Your contributions to the retirement investment account in both the Pension Plus and the Defined Contribution plans, including the Personal Healthcare Fund, are invested in the State of Michigan 457 Plan. Your employer’s contributions are invested in the State of Michigan 401(k) Plan.
No. You will remain enrolled in the Personal Healthcare Fund whether you choose Pension Plus or the Defined Contribution plan.
The Personal Healthcare Fund is a portable, tax-deferred fund that may be used to pay for healthcare expenses in retirement. Your Personal Healthcare Fund contributions are invested in the State of Michigan 457 Plan. Your employer’s matching contributions are invested in the State of Michigan 401(k) Plan. The Personal Healthcare Fund also includes a credit into a Health Reimbursement Account at termination if you have at least 10 years of service at termination. The credit will be $2,000 if you’re at least age 60 at termination or $1,000 if you are less than age 60 at termination.
Pension Component: Your employer makes contributions to help fund member benefits.
Savings Component: Starting your first day on the job, you automatically began contributing 4 percent of your paycheck to your retirement investment account, which is made up of your Personal Healthcare Fund and your retirement savings. This automatic enrollment earns you your full employer match.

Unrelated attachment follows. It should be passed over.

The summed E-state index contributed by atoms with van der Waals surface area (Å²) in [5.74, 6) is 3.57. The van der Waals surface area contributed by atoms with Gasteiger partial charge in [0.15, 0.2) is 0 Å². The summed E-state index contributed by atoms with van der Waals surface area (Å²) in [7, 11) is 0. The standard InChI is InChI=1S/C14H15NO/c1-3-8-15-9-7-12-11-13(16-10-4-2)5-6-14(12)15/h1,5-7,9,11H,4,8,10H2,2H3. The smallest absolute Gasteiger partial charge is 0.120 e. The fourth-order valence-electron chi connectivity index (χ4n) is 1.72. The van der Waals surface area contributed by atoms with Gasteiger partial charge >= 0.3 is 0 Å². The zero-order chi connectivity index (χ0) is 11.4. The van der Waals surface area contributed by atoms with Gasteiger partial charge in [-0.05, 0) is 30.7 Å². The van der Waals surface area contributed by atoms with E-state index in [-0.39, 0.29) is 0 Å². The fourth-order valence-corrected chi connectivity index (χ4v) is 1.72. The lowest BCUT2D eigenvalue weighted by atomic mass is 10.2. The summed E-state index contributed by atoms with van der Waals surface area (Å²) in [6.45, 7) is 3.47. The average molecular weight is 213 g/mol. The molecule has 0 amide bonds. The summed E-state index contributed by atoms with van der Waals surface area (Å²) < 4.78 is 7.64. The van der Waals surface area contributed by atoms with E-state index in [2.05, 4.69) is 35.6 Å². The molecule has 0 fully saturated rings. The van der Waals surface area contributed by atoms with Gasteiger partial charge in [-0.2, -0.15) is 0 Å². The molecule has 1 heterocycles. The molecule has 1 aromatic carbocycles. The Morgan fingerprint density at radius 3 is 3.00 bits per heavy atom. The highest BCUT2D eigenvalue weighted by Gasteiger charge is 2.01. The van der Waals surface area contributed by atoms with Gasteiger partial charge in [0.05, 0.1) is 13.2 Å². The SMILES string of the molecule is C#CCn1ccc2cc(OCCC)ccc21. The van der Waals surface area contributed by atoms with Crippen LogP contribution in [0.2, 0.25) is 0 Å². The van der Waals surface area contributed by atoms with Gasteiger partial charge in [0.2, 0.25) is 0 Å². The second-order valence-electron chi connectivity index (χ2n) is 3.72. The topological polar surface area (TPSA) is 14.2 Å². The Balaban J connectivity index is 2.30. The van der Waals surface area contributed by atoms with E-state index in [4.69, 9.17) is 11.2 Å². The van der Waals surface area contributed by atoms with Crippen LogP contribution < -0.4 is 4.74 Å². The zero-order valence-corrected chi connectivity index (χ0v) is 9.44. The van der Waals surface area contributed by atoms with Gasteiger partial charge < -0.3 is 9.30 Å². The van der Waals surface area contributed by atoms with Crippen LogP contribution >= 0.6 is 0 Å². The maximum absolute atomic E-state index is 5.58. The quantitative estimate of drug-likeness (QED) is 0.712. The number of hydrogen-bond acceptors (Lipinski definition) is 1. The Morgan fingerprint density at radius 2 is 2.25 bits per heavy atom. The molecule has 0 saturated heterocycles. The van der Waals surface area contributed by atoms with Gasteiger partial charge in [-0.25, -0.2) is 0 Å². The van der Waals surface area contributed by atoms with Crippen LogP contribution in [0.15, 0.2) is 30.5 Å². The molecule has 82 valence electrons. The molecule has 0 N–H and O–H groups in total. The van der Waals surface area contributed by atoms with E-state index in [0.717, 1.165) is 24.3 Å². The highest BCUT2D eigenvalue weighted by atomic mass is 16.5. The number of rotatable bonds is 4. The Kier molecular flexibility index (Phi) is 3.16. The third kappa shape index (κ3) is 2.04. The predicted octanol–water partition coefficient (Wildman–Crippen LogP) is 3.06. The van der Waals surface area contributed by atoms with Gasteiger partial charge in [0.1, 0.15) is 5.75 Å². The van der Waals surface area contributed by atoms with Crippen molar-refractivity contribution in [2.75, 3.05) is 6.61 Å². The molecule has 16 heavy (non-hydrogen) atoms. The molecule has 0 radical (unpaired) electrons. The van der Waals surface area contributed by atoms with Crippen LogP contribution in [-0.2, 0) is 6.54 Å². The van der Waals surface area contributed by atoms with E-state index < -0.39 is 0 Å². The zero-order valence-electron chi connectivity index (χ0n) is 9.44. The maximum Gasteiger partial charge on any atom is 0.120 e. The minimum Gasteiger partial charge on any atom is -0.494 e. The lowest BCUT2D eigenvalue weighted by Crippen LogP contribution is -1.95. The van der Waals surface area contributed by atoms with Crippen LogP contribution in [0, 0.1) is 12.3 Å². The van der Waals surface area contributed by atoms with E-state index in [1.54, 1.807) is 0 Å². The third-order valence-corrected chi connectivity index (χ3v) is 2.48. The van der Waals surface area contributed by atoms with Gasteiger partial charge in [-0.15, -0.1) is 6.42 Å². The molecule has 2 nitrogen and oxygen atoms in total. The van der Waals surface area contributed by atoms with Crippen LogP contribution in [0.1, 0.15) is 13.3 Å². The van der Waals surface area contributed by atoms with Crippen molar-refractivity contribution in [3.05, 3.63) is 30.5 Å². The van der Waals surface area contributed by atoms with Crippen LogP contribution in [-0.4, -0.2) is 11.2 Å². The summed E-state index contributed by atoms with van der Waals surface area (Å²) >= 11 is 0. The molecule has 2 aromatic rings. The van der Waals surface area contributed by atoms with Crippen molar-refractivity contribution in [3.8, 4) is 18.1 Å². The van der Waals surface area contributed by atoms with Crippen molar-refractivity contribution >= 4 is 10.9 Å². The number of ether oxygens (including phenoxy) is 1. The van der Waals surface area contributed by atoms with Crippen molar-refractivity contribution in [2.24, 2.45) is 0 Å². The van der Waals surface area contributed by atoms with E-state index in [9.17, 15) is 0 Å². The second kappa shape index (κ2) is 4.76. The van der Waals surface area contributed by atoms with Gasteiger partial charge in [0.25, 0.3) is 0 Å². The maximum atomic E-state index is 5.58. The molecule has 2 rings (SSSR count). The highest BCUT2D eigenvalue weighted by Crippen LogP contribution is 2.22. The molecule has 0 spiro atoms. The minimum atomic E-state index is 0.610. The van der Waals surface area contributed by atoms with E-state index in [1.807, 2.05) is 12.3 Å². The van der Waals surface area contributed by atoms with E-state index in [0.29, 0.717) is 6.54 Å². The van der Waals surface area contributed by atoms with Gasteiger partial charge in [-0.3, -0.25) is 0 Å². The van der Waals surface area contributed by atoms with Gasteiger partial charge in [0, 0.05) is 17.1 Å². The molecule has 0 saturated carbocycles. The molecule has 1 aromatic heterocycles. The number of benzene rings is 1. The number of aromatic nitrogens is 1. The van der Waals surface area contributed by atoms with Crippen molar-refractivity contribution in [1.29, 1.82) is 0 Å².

For every dollar you contribute, up to 2 percent of your wages, you will receive an equal matching contribution to your account from your employer. This is directed to your Personal Healthcare Fund. For the next 2 percent of your wages that you contribute, your employer’s matching contribution will be half of what you contributed, up to 1 percent of your wages. This, plus any additional contributions you make, is directed to your retirement savings.
Starting your first day on the job, you automatically began contributing 8 percent of your paycheck to your retirement investment account, which is made up of your Personal Healthcare Fund and your retirement savings. This automatic enrollment earns you your full employer match.
For every dollar you contribute, up to 2 percent of your wages, you will receive an equal matching contribution to your account from your employer. This is directed to your Personal Healthcare Fund. For the next 6 percent of your wages that you contribute, your employer’s matching contribution will be half of what you contributed, up to 3 percent of your wages. This, plus any additional contributions you make, is directed to your retirement savings.
Starting October 1, your employer will begin contributing an additional 4 percent to your retirement investment account, regardless of how much you’re contributing.
Starting February 1, 2018, the employer match toward retirement savings will change to 100 percent of your contributions up to 3 percent of your wages. This is in addition to the mandatory 4 percent employer contribution.
If you have questions after reviewing this Retirement Plan Election Guide, you can call us toll free. However, we cannot advise you on which retirement plan is right for you. Consider consulting a tax or financial advisor about your personal situation.
Call 1‑800‑381‑5111 or log into miAccount at http://www.michigan.gov/orsmiaccount and use the secure Message Board for information about the Pension Component of the Pension Plus plan.
Call 1‑800‑748‑6128 for information about the Pension Plus retirement investment account, the Defined Contribution plan and the Personal Healthcare Fund.
|Web – mipensionplus.org/public schools and stateofmi.voya.com|
|Mobile – Search Voya Retire in the app store* or in the Google Play Store.|
|Phone – Call 1‑800‑748‑6128|